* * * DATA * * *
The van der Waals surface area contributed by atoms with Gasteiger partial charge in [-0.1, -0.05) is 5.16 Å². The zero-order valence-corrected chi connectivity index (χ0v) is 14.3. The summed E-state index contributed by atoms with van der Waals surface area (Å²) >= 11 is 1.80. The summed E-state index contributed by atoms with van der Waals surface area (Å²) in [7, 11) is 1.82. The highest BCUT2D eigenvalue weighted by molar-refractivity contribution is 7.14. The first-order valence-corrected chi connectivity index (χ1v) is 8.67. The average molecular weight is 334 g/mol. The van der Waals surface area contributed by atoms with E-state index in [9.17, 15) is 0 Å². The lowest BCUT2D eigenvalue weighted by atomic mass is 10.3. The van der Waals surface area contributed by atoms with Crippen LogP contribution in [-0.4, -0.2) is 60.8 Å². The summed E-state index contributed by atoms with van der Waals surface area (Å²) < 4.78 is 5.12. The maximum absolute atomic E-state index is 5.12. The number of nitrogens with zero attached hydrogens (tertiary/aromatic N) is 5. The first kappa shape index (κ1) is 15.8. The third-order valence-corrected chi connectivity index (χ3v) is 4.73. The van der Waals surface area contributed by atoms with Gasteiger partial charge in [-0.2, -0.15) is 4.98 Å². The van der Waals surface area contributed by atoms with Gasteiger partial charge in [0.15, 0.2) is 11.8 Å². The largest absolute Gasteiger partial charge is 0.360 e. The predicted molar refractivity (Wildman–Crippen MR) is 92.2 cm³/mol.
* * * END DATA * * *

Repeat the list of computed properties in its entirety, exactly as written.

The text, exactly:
The van der Waals surface area contributed by atoms with Gasteiger partial charge in [-0.1, -0.05) is 5.16 Å². The zero-order valence-corrected chi connectivity index (χ0v) is 14.3. The summed E-state index contributed by atoms with van der Waals surface area (Å²) >= 11 is 1.80. The summed E-state index contributed by atoms with van der Waals surface area (Å²) in [7, 11) is 1.82. The highest BCUT2D eigenvalue weighted by molar-refractivity contribution is 7.14. The first-order valence-corrected chi connectivity index (χ1v) is 8.67. The average molecular weight is 334 g/mol. The van der Waals surface area contributed by atoms with E-state index in [9.17, 15) is 0 Å². The lowest BCUT2D eigenvalue weighted by atomic mass is 10.3. The van der Waals surface area contributed by atoms with Crippen LogP contribution in [-0.4, -0.2) is 60.8 Å². The summed E-state index contributed by atoms with van der Waals surface area (Å²) < 4.78 is 5.12. The maximum absolute atomic E-state index is 5.12. The number of nitrogens with zero attached hydrogens (tertiary/aromatic N) is 5. The first kappa shape index (κ1) is 15.8. The third-order valence-corrected chi connectivity index (χ3v) is 4.73. The van der Waals surface area contributed by atoms with Gasteiger partial charge in [-0.2, -0.15) is 4.98 Å². The van der Waals surface area contributed by atoms with Gasteiger partial charge in [0.15, 0.2) is 11.8 Å². The largest absolute Gasteiger partial charge is 0.360 e. The predicted molar refractivity (Wildman–Crippen MR) is 92.2 cm³/mol.